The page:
New Food Products / Packaging / R&D / Process and Operations

‘The future of food’


By Dave Fusaro, Editor in Chief

Jan 16, 2006

“The future of food” was explored by 54 speakers over three days in November and December in a conference staged by the Grocery Manufacturers of America (GMA). As a first-time event, the conference had a little difficulty figuring out where to look for such divine inspiration, but it did provide several moments of insight.

“A decade ago, we were focusing on lowfat products and nothing else. Genetically modified crops were just beginning. China and India as potential markets were unheard of. Baby Boomers were not yet feeling old. And a blackberry was just that,” said Richard Lenny, president/CEO of Hershey Foods, said in an introductory speech.

And most of those topics came up during the next three days. Talk of emerging markets focused not just on future consumers but also on ingredient suppliers and potential competitors. The BRIC countries (Brazil, Russia, India and China) were mentioned often. Genetically modified crops were debated daily, with opinions ranging from “Frankenfoods” to solutions for world hunger. And there was a lot of thought about how far and how long can we continue the healthful evolution of foods.

Speakers included two food company CEOs — Lenny and Stephen Sanger, chairman/CEO of General Mills — representatives of foreign food associations, “futurist” Faith Popcorn, academics and government and regulatory officers.

In one interestingly succinct moment, members of panel were asked what would be the biggest coming upheavals in food. Answers included:
  • Healthier oils, especially for brain and heart functions.

  • More tailoring of products (especially crops) for their specific end use.

  • Energy.

  • Sustainability of numerous resources.

  • What’s the next big threat? Will it be bird flu? Agro-terrorism? Something else?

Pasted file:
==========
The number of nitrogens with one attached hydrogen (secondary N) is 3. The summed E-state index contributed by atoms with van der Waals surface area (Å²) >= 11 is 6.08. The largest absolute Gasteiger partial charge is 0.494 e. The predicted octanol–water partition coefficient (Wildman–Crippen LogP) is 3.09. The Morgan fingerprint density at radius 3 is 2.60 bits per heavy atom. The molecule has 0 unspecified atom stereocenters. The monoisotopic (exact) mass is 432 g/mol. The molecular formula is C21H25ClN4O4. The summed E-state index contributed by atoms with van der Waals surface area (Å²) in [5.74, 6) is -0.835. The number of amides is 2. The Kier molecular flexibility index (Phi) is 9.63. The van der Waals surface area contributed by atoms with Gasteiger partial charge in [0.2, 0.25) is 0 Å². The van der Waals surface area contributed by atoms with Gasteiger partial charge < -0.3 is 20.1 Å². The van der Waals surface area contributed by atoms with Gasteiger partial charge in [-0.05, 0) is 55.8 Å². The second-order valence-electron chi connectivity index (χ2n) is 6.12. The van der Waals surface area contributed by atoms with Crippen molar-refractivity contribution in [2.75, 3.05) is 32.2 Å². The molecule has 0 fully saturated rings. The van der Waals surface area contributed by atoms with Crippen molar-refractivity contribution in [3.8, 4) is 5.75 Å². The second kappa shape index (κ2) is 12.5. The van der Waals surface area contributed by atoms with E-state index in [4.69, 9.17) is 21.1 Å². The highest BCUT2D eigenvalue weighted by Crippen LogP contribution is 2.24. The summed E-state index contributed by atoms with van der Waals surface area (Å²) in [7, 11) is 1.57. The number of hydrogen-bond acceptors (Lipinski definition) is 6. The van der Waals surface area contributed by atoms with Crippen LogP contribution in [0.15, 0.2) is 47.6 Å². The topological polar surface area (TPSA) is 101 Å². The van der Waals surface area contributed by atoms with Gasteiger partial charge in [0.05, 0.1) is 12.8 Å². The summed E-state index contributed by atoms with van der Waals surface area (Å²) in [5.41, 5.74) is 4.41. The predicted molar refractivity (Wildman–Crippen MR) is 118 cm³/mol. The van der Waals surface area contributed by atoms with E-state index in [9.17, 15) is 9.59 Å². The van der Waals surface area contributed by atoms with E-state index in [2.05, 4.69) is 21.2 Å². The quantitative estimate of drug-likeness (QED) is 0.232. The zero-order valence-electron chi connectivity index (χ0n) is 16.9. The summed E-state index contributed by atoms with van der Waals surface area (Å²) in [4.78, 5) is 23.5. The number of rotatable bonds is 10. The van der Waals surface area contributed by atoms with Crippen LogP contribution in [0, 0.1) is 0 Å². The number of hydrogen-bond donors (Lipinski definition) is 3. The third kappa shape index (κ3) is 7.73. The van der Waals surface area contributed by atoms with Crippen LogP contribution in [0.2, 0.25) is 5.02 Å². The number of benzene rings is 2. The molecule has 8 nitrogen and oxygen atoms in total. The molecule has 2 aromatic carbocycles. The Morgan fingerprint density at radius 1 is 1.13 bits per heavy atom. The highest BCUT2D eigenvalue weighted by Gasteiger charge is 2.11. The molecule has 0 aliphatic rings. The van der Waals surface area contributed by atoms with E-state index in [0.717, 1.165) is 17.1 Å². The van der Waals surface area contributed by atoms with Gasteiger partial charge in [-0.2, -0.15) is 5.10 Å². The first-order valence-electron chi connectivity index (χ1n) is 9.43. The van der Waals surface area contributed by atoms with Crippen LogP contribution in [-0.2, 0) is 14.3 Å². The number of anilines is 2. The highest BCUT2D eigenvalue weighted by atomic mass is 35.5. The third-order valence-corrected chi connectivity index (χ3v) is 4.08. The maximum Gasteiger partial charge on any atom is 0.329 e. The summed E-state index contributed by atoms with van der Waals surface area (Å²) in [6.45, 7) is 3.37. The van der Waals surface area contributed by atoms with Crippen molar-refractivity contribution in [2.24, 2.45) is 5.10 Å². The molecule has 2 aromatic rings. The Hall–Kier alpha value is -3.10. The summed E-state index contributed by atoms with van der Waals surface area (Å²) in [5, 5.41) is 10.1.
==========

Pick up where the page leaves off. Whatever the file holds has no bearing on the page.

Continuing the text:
“Where does food end and pharmacology begin?” was the question posed by Scott Gottlieb, FDA’s deputy commissioner for medical and scientific affairs. Over the three days, answers varied from the addition of healthier genes to crops to nutrigenomics, the design of foods for specific genetic profiles, to nanotechnology. One speaker said he had heard of a grocery store offering DNA profiling so customers could choose foods ideal for them.

Steve Gundrum, president/CEO of independent product development firm Mattson Co., told of the three-team “ultimate cookie” development contest we chronicled in our October issue ("Quest for the ultimate cookie"), which featured novel, software industry-like processes.

Some other bullet points:
  • Food as a powerful national resource:
  • The past year proved how OPEC has most of the world over a barrel because of oil. The U.S. has an abundance of food and is capable of producing even more, which could be used as strategically as energy.

  • Scarcity of water:
  • Whether it’s irrigating crops, hydrating livestock or mixing ingredients, water is a critical ingredient in the food chain. But water can no longer be treated as a given, much less a low-cost ingredient.

  • China:
  • Wouldn’t you love to have customers in China? But how do you feel about ingredient suppliers from that huge market? How do you feel about low-cost Chinese competitors exporting here?
GMA has commitments from sponsors to stage the conference again, probably annually, but a date and location have not been announced.

Editor's Note: For more information on GMA's Future of Food Conference, visit